Herbert Spiegelberg

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Herbert Spiegelberg
BornMay 18, 1904 (1904-05-18)
DiedSeptember 6, 1990 (1990-09-07) (aged 86)
Era20th-century philosophy
RegionContinental philosophy
Main interests
Contemporary continental philosophy, history of ideas, ethics, phenomenological psychology
  • Growth of phenomenology in North America in second half of 20th century

Herbert Spiegelberg (May 18, 1904 – September 6, 1990) was an American philosopher who played a prominent role in the advancement of phenomenogical philosophy in the United States.


Spiegelberg was born in Strasbourg, in the Alsatian region of northeastern France. He studied at the universities of Heidelberg, Freiburg, and Munich, where he encountered Edmund Husserl and many others in the vanguard of the European phenomenological movement. He received his Ph.D. in 1928 from the University of Munich. His doctoral dissertation was written under the direction of the phenomenologist Alexander Pfänder and was titled Gesetz und Sittengesetz (Law and Morality).

In 1937 Spiegelberg left the continent and studied for a year in England before emigrating to the United States. In the U. S., he taught first at Swarthmore College and then at Lawrence University, which later awarded him an honorary doctoral degree.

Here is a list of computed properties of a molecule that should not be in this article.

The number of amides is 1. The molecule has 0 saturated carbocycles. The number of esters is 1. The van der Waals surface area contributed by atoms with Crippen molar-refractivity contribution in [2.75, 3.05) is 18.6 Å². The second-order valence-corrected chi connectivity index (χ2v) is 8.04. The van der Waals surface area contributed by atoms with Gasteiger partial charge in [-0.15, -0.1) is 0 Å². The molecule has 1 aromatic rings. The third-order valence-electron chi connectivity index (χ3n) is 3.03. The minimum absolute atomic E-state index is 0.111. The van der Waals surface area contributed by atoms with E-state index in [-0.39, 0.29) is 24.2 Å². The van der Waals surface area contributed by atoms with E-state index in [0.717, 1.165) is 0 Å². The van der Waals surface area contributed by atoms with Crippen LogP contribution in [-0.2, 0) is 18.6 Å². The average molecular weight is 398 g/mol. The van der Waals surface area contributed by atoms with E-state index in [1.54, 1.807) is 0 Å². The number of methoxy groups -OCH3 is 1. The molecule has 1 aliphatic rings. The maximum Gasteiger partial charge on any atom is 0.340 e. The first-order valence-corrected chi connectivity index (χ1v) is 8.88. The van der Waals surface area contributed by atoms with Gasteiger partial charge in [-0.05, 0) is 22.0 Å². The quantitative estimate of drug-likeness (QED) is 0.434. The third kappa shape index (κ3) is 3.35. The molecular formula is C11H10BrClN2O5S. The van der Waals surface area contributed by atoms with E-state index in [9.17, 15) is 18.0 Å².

In 1953-54 and 1955-56 he received grants from the Rockefeller Foundation for the preparation of the first edition of his landmark historical survey, The Phenomenological Movement: A Historical Introduction.

In 1963, he relocated to Washington University in St. Louis, Missouri and remained there until his retirement as Emeritus Professor in 1971. He also served as visiting professor at the universities of Michigan and Southern California and as Fulbright Lecturer at the University of Munich.

Spiegelberg conducted five influential workshops in phenomenology, during the summers of 1965, 1966, 1967, 1969, and 1972. The first workshop was supported by a grant from the National Science Foundation and the second by a grant from the Monsanto Company.

In 1981, Washington University established a series of lectures in phenomenology in his honor.[1] Herbert Spiegelberg died of leukemia, at the age of 86, at his home in St. Louis, Missouri. His collected papers are available in the archives of the Washington University Libraries.


Spiegelberg played a major role in the development of interest in phenomenology in America.

Major works[edit]


  • The Socratic enigma; a collection of testimonies through twenty-four centuries. edited, with an introduction by Herbert Spiegelberg, in collaboration with Bayard Quincy Morgan. Indianapolis: Bobbs-Merrill. 1964.{{cite book}}: CS1 maint: others (link)
  • The Phenomenological Movement: A Historical Introduction. The Hague: Nijhoff. 1960. (2 vols)
  • 2nd edition. The Hague: Nijhoff. 1965. (2 vols)
  • 3rd edition. with the collaboration of Karl Schuhmann. The Hague: Nijhoff. 1982.{{cite book}}: CS1 maint: others (link) 768 pages. ISBN 90-247-2535-6
  • Phenomenology in psychology and psychiatry; a historical introduction. Evanston, Illinois: Northwestern University Press. 1972. 411 pages. ISBN 0-8101-0357-5
  • Doing Phenomenology: Essays On And In Phenomenology. The Hague: Nijhoff. 1975. 290 pages. ISBN 90-247-1725-6
  • The Context Of The Phenomenological Movement. The Hague: Nijhoff. 1981. 239 pages.
  • Steppingstones Toward an Ethics for Fellow Existers: Essays 1944-1983. The Hague: Nijhoff. 1986. 337 pages. ISBN 90-247-2963-7


Secondary sources[edit]


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